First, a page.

Anyone who thought that the defeat of American imperialism would lead to peace and prosperity for Southeast Asia has now been disillusioned. Post-"liberation" Vietnam has turned into such a paradise that hundreds have been prepared to risk drowning in order to escape, after the government has thoughtfully reduced the weight of the ships by relieving them of large sums of gold. Capitalist states like Vietnam and China are now exposed, to all but the willfully blind, as hypocritical murderers and oppressors no more deserving of support than Britain or the United States.

An "independent" country is simply one where a home-grown ruling class lord it over their subjects, to whom the nationality of their exploiters should be of no concern at all. Under capitalism, all countries are forced to behave like predators, including those that have but recently thrown off the "imperialist yoke".

No one who has seen, on their television, or in newspapers, the walking skeletons of Kampuchean children could fail to be moved. The instinctive response may be to dig into one's pocket, but charity will not prevent such horrors happening again and again. Starvation may be rare in industrialised countries nowadays, but for a large proportion of humanity it is it is either an everyday experience or an ever-present threat. It is capitalism, with its inequalities and its wars and its artificial shortages, that is responsible for this situation.
Paul Bennett

Capitalism unleashes war (1991)

Editorial from the February 1991 issue of the Socialist Standard

So capitalism has again unleashed the horrors of war. The Socialist attitude is clear. Wars are never justified from a working class point of view. They are fought by capitalist states over sources of raw materials, trade routes, markets and investments. None of these are issues of concern to wage and salary workers, the majority in society.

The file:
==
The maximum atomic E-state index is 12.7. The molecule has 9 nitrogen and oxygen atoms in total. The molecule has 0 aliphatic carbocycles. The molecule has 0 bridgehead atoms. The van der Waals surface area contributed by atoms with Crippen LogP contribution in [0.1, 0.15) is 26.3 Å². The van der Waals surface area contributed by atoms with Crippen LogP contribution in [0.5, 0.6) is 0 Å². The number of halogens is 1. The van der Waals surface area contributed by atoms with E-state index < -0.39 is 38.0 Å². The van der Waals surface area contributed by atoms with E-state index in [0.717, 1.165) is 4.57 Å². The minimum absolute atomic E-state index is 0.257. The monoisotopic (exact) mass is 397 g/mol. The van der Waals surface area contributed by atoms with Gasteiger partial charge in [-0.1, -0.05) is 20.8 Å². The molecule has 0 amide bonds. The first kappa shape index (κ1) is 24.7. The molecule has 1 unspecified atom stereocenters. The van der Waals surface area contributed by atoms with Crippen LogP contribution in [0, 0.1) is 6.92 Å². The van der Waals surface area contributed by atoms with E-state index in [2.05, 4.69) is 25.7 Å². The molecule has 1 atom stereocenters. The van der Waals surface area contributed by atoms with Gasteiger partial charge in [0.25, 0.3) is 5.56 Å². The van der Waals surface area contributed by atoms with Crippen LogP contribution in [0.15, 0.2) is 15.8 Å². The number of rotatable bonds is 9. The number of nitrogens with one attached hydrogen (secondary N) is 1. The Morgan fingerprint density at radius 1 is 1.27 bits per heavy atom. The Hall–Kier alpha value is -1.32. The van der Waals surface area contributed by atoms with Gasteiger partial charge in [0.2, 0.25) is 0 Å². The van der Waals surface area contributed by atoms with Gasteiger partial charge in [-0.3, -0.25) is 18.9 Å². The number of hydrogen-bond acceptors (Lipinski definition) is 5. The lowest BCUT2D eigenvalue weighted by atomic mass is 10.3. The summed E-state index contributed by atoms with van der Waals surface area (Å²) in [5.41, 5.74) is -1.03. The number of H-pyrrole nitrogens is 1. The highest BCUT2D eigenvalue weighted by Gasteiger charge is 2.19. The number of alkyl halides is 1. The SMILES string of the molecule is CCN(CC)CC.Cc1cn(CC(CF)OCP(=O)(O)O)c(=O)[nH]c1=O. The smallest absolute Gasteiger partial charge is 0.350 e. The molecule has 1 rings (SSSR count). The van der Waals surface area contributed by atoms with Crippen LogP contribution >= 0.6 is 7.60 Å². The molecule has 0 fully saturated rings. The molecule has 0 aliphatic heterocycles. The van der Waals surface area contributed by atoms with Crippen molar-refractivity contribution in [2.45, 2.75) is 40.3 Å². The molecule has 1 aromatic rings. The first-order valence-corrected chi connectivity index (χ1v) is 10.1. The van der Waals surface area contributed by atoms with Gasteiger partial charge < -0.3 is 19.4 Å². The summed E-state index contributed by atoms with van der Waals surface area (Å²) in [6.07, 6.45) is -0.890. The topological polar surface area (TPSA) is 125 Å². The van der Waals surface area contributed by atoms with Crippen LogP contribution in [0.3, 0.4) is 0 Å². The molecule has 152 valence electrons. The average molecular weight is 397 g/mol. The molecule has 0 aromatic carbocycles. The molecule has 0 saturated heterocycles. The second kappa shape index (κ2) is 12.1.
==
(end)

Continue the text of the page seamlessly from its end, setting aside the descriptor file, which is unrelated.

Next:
The present war in is a particularly blatant example of the sort of issue wars are fought over under capitalism. What is at stake for both sides is quite clearly control over oil supplies and trade routes. Everybody knows this, and the propaganda machines of the Western powers are having great difficulty in portraying it as a war for "democracy" and "our way of life". With the official war aim being to restore the filthy-rich Al Sabah dynasty to rule over and exploit the the people in the puppet-state of Kuwait and with mediaeval and religious fundamentalist Saudi Arabia where women are not even allowed to drive cars as the main local ally, this is hardly surprising.

Iraq is being attacked, under the flag of convenience of the United Nations, because its emergence as a strong regional power with expansionist ambitions represents a threat to Western domination of the area and a challenge to the security and free flow of Western oil supplies "at market prices".

This gives the Iraqi ruling class a propaganda advantage. They can truthfully present the war as one waged by Western powers to protect and further their imperialist interests. But Iraqi workers should not be fooled. They are members of the international working class who have been conscripted by a particularly brutal local ruling class to fight for its interest in having a secure trade outlet to the sea and in building itself up as the dominant regional power. Issues, once again, that are not ones of concern to them as wage and salary workers. Iraqi workers, like those of the Western countries and their local allies, will be dying for interests which are not theirs.

The outbreak of any war is an unmitigated disaster for the working class. It is the workers who are hired or conscripted to do the fighting, the destroying, the killing - and the dying. It is workers and their families who suffer from the bombings, the destruction, the restrictions, the famines and the epidemics that accompany all wars. War brings nothing but suffering and misery.

This is why, as Socialists representing the working class interest, we are opposed to all wars. always. We are not prepared to support under any circumstances the killing and maiming of our fellow workers in the pursuit of capitalist profits. Ideally, from the point of view of the working class within capitalism, it would have been better if the capitalists had settled this conflict peacefully and, now that the war has started, it should stop immediately. Unfortunately this can only be wishful thinking. Capitalism does not work that way. War will always be a policy option invoked by capitalist states from time to time.

We denounce the war as yet another example of the barbarous nature of the capitalist system and call upon our fellow workers in all countries to unite even more urgently to bring the war-causing capitalist system to a speedy end by establishing in its place a world socialist society based on the common ownership and democratic control of the Earth's resources by all the people of the Earth.